Nonmarriage of the Victim and Perpetrator as an Element of Certain Sex Offenses.
A number of sex offenses, or sex offenses committed on certain grounds, require, as an element of the offense, proof that the perpetrator is not married to the victim.
Rape of a Child and Child Molestation. A person commits Rape of a Child if he or she has sexual intercourse with a minor, and a person commits Child Molestation if he or she has sexual contact with a minor. Each offense is classified into three different degrees (first, second, and third degree), according to the age of the victim at the time of the offense and the age difference between the victim and the perpetrator. A person commits a first degree offense if the victim is younger than 12 years old and, for Rape of a Child, the perpetrator is at least 24 months older than the victim, or, for Child Molestation, is at least 36 months older; a second degree offense if the victim is 12 or 13 years old and the perpetrator is at least 36 months older than the victim; and a third degree offense if the victim is 14 or 15 years old and the perpetrator is at least 48 months older than the victim.
For all degrees of Rape of a Child and Child Molestation, an element of the offense that must be established is that the perpetrator is not married to the victim.
Sexual Misconduct with a Minor. A person commits Sexual Misconduct with a Minor if he or she has sexual intercourse or sexual contact with a minor or younger person with whom he or she has a supervisory relationship or other qualifying relationship. The offense may be committed on various grounds, including: when the perpetrator is at least 60 months older than the victim, the victim is 16 or 17 years old, and the perpetrator abuses a supervisory position within a significant relationship in order to engage in the sexual intercourse or sexual contact with the victim; or when the perpetrator is at least 60 months older than the victim and is a school employee, and he or she has sexual intercourse or sexual contact with an enrolled student between the ages of 16 and 21. On either of these grounds, an element of the offense that must be proven is that the perpetrator is not married to the victim.
Rape and Indecent Liberties. The crimes of Rape and Indecent Liberties involve sexual intercourse or sexual contact (respectively) in circumstances in which the conduct is nonconsensual or otherwise prohibited. Among other grounds, a person commits the crime of Rape in the second degree if he or she engages in sexual intercourse with another person, and commits the crime of Indecent Liberties if he or she has sexual contact with another person, when:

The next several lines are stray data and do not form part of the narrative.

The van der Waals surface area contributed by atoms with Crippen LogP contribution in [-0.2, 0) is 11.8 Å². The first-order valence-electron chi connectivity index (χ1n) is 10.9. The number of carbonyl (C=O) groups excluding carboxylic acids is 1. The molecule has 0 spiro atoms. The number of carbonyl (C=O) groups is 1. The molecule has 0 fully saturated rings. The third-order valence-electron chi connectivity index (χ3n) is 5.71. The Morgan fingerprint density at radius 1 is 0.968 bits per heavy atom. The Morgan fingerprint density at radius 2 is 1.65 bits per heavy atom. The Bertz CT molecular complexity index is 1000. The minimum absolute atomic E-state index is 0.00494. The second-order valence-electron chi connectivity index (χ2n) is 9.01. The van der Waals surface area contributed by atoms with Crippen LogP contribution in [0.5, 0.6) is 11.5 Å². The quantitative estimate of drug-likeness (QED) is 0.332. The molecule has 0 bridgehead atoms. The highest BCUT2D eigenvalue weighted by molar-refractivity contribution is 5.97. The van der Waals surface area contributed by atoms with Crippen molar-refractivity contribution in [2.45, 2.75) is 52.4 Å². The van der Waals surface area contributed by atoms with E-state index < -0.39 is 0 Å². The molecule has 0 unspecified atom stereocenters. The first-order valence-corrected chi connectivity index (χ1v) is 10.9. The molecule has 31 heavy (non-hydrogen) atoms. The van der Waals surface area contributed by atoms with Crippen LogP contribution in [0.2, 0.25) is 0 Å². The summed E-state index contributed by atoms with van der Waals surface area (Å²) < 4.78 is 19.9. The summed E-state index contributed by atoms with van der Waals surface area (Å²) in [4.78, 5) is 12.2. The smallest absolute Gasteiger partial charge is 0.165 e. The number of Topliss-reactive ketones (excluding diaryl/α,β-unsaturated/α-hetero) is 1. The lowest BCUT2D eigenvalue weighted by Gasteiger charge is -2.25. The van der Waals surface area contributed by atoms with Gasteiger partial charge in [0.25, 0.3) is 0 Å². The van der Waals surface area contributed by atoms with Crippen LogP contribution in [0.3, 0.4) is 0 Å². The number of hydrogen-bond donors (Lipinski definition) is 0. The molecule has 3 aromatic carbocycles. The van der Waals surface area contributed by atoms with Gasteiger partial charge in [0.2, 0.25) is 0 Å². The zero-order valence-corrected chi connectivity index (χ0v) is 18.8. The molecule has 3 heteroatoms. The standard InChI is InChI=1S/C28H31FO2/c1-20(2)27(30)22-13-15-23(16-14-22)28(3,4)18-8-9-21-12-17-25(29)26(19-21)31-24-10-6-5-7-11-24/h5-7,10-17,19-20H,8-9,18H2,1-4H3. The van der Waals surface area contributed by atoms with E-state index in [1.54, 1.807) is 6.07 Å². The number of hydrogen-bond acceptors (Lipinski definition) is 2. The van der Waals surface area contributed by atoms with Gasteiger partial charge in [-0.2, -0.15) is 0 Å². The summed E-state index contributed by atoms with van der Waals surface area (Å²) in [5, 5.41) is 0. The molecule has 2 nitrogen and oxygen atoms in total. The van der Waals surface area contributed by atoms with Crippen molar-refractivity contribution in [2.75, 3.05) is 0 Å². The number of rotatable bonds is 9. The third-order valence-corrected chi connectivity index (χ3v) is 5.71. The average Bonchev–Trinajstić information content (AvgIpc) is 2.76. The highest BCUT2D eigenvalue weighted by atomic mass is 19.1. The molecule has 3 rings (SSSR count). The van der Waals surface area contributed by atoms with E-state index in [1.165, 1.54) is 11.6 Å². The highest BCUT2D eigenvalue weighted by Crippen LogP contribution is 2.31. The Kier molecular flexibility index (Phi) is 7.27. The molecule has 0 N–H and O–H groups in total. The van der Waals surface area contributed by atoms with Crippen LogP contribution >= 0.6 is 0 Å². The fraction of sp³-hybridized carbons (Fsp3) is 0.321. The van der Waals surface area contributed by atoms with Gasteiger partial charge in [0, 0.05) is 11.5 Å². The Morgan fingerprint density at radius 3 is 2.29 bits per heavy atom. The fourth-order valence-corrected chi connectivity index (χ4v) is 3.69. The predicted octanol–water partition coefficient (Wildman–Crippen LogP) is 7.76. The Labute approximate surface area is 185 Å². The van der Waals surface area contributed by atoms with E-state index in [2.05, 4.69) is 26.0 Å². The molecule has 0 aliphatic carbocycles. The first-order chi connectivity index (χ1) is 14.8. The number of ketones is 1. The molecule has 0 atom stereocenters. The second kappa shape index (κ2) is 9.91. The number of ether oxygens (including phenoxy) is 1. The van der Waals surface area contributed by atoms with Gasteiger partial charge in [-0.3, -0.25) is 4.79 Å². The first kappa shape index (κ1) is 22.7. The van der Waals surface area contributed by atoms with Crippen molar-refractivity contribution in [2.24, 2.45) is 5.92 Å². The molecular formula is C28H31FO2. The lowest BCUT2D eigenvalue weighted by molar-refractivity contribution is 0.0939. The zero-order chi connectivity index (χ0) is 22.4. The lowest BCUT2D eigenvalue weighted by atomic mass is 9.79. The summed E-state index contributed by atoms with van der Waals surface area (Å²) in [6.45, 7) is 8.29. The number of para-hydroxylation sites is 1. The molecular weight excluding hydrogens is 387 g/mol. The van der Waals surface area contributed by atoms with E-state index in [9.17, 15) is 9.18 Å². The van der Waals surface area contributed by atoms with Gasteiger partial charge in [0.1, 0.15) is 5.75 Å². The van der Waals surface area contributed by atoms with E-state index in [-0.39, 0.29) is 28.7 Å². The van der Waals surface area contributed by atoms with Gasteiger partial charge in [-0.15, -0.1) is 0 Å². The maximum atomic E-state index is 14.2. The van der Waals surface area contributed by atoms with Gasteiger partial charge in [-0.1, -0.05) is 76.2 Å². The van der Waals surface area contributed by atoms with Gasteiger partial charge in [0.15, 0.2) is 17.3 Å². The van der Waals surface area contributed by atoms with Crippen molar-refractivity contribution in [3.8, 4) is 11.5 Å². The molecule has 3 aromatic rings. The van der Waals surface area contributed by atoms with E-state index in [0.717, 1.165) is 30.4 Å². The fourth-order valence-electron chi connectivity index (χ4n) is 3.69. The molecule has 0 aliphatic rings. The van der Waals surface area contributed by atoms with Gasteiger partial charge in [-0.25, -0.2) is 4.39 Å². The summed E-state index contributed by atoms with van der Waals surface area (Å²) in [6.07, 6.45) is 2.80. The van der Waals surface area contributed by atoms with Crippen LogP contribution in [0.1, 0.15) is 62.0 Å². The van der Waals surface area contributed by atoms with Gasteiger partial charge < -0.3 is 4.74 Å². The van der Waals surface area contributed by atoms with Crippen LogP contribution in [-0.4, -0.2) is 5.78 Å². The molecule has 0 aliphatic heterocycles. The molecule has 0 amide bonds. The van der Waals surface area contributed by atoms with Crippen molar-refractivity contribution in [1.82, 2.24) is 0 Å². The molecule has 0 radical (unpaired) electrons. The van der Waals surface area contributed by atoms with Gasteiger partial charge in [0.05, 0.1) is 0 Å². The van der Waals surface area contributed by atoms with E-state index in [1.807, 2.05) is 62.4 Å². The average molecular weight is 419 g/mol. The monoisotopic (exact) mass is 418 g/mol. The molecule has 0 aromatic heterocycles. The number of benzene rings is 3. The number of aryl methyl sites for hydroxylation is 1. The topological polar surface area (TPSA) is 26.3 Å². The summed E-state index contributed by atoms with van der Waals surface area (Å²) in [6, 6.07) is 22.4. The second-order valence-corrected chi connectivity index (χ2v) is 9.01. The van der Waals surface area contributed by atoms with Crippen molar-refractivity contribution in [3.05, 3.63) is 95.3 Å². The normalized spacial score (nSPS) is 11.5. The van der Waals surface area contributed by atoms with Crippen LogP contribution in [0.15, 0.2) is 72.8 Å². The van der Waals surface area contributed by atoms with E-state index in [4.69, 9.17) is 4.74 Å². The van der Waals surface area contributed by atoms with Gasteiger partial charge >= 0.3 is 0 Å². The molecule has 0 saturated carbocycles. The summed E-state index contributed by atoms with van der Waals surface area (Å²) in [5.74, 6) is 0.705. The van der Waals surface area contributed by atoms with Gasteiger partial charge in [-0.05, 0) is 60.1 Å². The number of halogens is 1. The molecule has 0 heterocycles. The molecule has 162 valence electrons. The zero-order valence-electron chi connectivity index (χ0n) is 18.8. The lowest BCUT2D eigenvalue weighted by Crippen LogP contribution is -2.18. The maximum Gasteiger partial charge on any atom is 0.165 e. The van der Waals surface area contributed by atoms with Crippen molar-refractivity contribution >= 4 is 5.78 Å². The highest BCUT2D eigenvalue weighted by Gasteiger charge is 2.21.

On any of these grounds, it is an element of the offense that the perpetrator is not married to the victim.
Legal Age to Marry.
Marriage is authorized when each member of the couple is at least 18 years old and is otherwise capable. Seventeen-year-olds may marry with the consent of a parent or legal guardian. If either person entering a marriage is 16 years old or younger, the marriage is void unless the superior court grants a waiver based on a showing of necessity.
A marriage validly entered into in another jurisdiction is recognized in Washington, unless prohibited based on a member of the couple already being married or when the couple is related.
The requirement to prove that the perpetrator is not married to the victim is removed for purposes of establishing relevant grounds of Rape of a Child, Child Molestation, Sexual Misconduct with a Minor, Rape in the second degree, and Indecent Liberties.
(In support) Washington is one of the only states where inconsistency with other state statutes has enabled some sex offenders to avoid sex offender registration. One of the primary drivers for this bill was an adverse court ruling that resulted in sex offenders in other states moving to Washington because Washington's statutes are out of alignment with other states' statutes. The element requiring proof of nonmarriage should be removed in order to address this problem. The court ruling was ultimately overturned, but the bill should pass anyway because rape is rape regardless of whether or not people are married. The current language is archaic and offensive, and the law does not represent societal values. Prosecutors should not have to ask a child if the child is married to his or her perpetrator in court. This requirement is antiquated and troubling. The current statutory provisions date back to old statutes where a person could marry a 10-year-old, but that situation no longer exists. The current law also creates issues with offender scoring for comparable out-of-state offenses, as well as when applying persistent offender laws. The emergency clause is necessary because this change needs to happen right away.